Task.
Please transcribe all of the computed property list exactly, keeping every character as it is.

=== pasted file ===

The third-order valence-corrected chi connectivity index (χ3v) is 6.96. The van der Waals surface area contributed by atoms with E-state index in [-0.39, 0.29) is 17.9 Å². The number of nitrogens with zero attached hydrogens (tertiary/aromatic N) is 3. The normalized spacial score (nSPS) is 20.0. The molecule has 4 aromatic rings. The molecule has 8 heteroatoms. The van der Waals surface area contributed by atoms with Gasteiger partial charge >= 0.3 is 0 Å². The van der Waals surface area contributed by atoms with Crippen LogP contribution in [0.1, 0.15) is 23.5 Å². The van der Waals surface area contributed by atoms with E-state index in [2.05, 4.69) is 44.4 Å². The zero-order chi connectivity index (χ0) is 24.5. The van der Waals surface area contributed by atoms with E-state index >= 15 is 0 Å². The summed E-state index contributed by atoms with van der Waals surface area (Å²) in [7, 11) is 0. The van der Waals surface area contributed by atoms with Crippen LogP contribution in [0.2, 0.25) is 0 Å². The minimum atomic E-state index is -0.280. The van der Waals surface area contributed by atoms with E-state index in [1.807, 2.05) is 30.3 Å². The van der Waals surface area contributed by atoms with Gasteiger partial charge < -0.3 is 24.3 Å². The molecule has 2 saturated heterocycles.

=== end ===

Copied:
The third-order valence-corrected chi connectivity index (χ3v) is 6.96. The van der Waals surface area contributed by atoms with E-state index in [-0.39, 0.29) is 17.9 Å². The number of nitrogens with zero attached hydrogens (tertiary/aromatic N) is 3. The normalized spacial score (nSPS) is 20.0. The molecule has 4 aromatic rings. The molecule has 8 heteroatoms. The van der Waals surface area contributed by atoms with Gasteiger partial charge >= 0.3 is 0 Å². The van der Waals surface area contributed by atoms with Crippen LogP contribution in [0.1, 0.15) is 23.5 Å². The van der Waals surface area contributed by atoms with E-state index in [2.05, 4.69) is 44.4 Å². The zero-order chi connectivity index (χ0) is 24.5. The van der Waals surface area contributed by atoms with E-state index >= 15 is 0 Å². The summed E-state index contributed by atoms with van der Waals surface area (Å²) in [7, 11) is 0. The van der Waals surface area contributed by atoms with Crippen LogP contribution in [0.2, 0.25) is 0 Å². The minimum atomic E-state index is -0.280. The van der Waals surface area contributed by atoms with E-state index in [1.807, 2.05) is 30.3 Å². The van der Waals surface area contributed by atoms with Gasteiger partial charge < -0.3 is 24.3 Å². The molecule has 2 saturated heterocycles.